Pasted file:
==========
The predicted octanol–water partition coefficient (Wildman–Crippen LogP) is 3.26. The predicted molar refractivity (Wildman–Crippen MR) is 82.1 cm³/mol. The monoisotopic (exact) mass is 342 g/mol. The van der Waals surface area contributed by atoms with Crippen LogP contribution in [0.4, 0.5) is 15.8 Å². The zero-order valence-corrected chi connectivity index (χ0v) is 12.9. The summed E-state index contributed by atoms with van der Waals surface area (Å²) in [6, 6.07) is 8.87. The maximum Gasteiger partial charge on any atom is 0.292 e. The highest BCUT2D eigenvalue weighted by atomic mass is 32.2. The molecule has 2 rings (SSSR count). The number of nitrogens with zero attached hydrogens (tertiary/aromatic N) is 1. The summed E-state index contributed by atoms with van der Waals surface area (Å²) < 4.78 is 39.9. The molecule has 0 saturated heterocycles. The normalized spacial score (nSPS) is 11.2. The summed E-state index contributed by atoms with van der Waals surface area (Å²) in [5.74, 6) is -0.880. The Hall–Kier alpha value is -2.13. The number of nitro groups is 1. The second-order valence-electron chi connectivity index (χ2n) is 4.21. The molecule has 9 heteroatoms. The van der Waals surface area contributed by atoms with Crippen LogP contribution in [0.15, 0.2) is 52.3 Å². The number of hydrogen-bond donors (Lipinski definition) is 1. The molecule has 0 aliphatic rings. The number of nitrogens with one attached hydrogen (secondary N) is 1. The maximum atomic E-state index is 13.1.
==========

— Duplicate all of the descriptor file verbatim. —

The predicted octanol–water partition coefficient (Wildman–Crippen LogP) is 3.26. The predicted molar refractivity (Wildman–Crippen MR) is 82.1 cm³/mol. The monoisotopic (exact) mass is 342 g/mol. The van der Waals surface area contributed by atoms with Crippen LogP contribution in [0.4, 0.5) is 15.8 Å². The zero-order valence-corrected chi connectivity index (χ0v) is 12.9. The summed E-state index contributed by atoms with van der Waals surface area (Å²) in [6, 6.07) is 8.87. The maximum Gasteiger partial charge on any atom is 0.292 e. The highest BCUT2D eigenvalue weighted by atomic mass is 32.2. The molecule has 2 rings (SSSR count). The number of nitrogens with zero attached hydrogens (tertiary/aromatic N) is 1. The summed E-state index contributed by atoms with van der Waals surface area (Å²) < 4.78 is 39.9. The molecule has 0 saturated heterocycles. The normalized spacial score (nSPS) is 11.2. The summed E-state index contributed by atoms with van der Waals surface area (Å²) in [5.74, 6) is -0.880. The Hall–Kier alpha value is -2.13. The number of nitro groups is 1. The second-order valence-electron chi connectivity index (χ2n) is 4.21. The molecule has 9 heteroatoms. The van der Waals surface area contributed by atoms with Crippen LogP contribution in [0.15, 0.2) is 52.3 Å². The number of hydrogen-bond donors (Lipinski definition) is 1. The molecule has 0 aliphatic rings. The number of nitrogens with one attached hydrogen (secondary N) is 1. The maximum atomic E-state index is 13.1.